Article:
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Sweetgum seedlings were grown outdoors in pots filled with fumigated soil, were inoculated with the endomycorrhizal fungus Glomus etunicatus, and were treated with fertilizers to determine growth response to different sources and levels of nitrogen. Ammonium sulfate, ammonium nitrate, and potassium nitrate were applied eight times during the growing season, at seasonal rates equivalent to 0, 140, 280, 560, 1,120, or 2,240 kg N/hectare. Application of 560 kg N/ha as ammonium sulfate or ammonium nitrate produced seedlings with greatest mean heights, diameters, and top weights. The 280 and 560 kg N/ha treatments of each N source produced the greatest percentages of mycorrhizal roots and highest intensities of infection per infected root segment. Mycorrhizal development was maximum in treatments that produced maximum growth. Ammonium nitrate was considered superior to ammonium sulfate because of a lesser tendency of the former to acidify the soil. Forest Sci. 27:413-420.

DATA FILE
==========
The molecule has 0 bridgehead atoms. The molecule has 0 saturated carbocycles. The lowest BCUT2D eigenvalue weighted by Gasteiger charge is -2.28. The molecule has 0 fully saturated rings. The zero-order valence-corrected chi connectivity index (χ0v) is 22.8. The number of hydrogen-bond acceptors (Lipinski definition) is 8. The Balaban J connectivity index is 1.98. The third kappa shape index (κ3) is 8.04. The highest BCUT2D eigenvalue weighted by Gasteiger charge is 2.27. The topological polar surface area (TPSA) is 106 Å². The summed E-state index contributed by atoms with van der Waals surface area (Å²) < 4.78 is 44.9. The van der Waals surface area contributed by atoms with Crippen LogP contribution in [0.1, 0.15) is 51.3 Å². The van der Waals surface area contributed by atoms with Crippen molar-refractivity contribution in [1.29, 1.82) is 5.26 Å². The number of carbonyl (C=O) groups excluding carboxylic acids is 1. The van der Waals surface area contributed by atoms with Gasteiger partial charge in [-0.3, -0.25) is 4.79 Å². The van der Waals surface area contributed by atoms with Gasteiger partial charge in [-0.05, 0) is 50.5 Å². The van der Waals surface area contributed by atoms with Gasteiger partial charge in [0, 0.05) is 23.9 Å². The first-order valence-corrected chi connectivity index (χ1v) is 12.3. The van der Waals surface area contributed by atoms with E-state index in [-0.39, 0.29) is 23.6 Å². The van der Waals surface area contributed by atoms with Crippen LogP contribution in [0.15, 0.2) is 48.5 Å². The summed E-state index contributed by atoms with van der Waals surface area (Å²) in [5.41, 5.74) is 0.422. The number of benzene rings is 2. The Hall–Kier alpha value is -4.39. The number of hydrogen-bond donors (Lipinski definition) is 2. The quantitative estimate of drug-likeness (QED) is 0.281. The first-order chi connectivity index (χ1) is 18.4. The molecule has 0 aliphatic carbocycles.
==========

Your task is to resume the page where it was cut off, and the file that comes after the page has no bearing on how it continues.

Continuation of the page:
Principal Silviculturist, Institute of Mycorrhizal Research and Development, Southeastern Forest Experiment Station, Athens, Georgia 30602
Publication date: June 1, 1981
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Forest Science is a peer-reviewed journal publishing fundamental and applied research that explores all aspects of natural and social sciences as they apply to the function and management of the forested ecosystems of the world. Topics include silviculture, forest management, biometrics, economics, entomology & pathology, fire & fuels management, forest ecology, genetics & tree improvement, geospatial technologies, harvesting & utilization, landscape ecology, operations research, forest policy, physiology, recreation, social sciences, soils & hydrology, and wildlife management.